During the past decade, a variety of microorganisms have been isolated and characterized for their ability to degrade different PAHs. Furthermore, many metabolic enzymes for the degradation of different PAHs have been isolated from microorganisms and several novel pathways have been elucidated based on the identification of initial ring oxidation and ring cleavage products. The genes responsible for PAH catabolic pathways are always localized as gene clusters, and some gene clusters have been cloned and sequenced. An analysis of the gene organization and transcription patterns in the clusters of different species and an analysis of the homology of related loci led to the conclusion that genetic exchange and rearrangements played a major part in the evolution of the regions that play a role in PAH degradation. Genes that catalyze PAH degradation are believed to have adaptively evolved in nature by various genetic events. In bacteria, some aromatic ring hydroxylating dioxygenases share high homologies in structure and exhibit very relaxed substrate specificities, whereas some dioxygenases with small differences in their amino acid sequences display major differences in their enzymatic properties, such as substrate range and regiospecificity. In fungi, more than one isoenzyme of extracellular enzymes and P450 monooxygenases was found. These genes offer an insight into the evolution of the catalytic versatility of fungus in the detoxification and biodegradation of a broad range of xenobiotic chemicals.

In the natural environment, PAHs tend to interact with non-aqueous phases and soil organic matter and, as a consequence, become potentially unavailable for microbial degradation. Microorganisms have evolved different strategies to adapt to the PAH compounds present in the contaminated situation. Many microorganisms produce biosurfactants to increase the bioavailability of the poorly available substrates. Many microorganisms show chemotaxis towards PAH compounds, which could lead to improved degradation. Environmentally derived bacterial isolates often degrade only a narrow range of PAHs, and degradation of a PAH mixture becomes visible as a cooperative process involving a consortium of strains with complementary capacities. The ubiquitous coexistence of bacteria and fungi in soil and their catabolic cooperation suggests that fungal–bacterial interactions may be of importance for PAH degradation in the natural environment.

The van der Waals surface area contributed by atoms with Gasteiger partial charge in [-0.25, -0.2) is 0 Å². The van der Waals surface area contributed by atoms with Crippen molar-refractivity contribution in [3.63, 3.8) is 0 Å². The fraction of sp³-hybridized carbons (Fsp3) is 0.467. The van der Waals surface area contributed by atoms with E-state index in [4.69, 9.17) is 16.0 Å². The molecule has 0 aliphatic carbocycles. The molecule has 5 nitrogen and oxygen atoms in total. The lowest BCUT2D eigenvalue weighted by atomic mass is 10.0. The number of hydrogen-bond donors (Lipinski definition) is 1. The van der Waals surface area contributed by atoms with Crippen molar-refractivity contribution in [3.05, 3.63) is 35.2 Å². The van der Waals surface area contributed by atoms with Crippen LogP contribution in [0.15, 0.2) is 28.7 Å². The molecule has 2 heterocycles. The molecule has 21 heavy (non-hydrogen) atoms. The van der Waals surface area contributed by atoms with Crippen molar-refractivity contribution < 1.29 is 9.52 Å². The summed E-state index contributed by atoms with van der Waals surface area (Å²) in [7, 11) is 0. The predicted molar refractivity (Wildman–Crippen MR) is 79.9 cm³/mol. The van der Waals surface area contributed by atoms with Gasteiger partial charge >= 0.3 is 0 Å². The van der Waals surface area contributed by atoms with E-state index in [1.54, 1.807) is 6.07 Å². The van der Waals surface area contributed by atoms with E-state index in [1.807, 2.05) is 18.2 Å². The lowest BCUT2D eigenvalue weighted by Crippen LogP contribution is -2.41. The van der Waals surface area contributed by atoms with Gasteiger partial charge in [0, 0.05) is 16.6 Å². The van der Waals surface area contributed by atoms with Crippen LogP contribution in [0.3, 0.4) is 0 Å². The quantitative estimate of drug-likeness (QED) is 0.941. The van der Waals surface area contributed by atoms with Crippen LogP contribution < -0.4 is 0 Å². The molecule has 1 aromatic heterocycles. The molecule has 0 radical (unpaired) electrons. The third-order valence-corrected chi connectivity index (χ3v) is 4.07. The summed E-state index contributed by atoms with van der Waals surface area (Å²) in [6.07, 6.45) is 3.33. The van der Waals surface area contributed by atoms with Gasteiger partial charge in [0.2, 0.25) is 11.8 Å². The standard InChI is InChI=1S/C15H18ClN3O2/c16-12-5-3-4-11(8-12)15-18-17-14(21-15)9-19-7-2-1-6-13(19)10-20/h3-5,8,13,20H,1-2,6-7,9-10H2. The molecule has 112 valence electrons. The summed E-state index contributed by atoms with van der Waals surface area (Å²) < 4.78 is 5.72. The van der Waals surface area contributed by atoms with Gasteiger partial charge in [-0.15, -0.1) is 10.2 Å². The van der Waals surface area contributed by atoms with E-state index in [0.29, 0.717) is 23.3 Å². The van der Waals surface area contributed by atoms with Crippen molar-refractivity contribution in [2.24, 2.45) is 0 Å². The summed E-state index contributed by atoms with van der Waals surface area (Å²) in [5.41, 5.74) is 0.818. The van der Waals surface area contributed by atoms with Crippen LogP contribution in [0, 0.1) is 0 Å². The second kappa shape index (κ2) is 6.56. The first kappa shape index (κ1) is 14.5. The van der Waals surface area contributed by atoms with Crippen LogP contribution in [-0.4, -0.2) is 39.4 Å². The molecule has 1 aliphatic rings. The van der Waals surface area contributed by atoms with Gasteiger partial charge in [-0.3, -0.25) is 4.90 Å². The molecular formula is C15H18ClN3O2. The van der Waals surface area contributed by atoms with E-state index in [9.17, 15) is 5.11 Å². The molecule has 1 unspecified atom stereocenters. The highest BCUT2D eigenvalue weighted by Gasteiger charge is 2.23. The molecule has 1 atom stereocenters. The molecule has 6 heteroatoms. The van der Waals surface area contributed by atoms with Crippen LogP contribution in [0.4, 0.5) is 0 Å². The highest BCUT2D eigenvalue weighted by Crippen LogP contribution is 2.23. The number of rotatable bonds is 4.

Combing genetic engineering tools such as gene conversion, gene duplication and transposition, we can produce novel strains with desirable properties for bioremediation applications according to the knowledge of PAH degradation by microorganisms. For example, the rates of PAH mineralization can be enhanced when NAH plasmids from different bacteria are hybridized using colony hybridization. Overexpression of the dioxygenase fusion system from the Mycobacterium sp. strain PYR-1 in other bacteria might improve its ability to degrade high-MW PAHs. Other technology designed according to the principles of microbial PAH-degradation in soil may also be useful for PAH bioremediation. For example, sequential treatment by bacterial consortia and fungi (e.g. white-rot fungi) or defined fungal–bacterial cocultures are proposed to improve the degradation of PAHs. Salicylate, acting as an inducer of genetic operons, can be used to enhance the degradation of PAH compounds. Addition of small amounts of biosurfactants to the PAH-containing soil may increase the compound's dispersion and bioavailability, whereas it appears to be a good strategy to improve emulsification of NAPL-dissolved PAH in aqueous systems with turbulent mixing.

Acknowledgements

This research was supported by 863 Program (2006AA06Z358; 2006AA10Z117; 2008AA10Z401); Shanghai Subject Chief Scientist (06XD14017); Shanghai Key laboratory and basic research project (06DZ19103-07dz22011); National and Shanghai Natural Science Foundation (06ZR14073-30670179); and Shanghai municipal committee of agriculture (No. 2006-2-1).

Footnotes

  • Editor: David Gutnick

References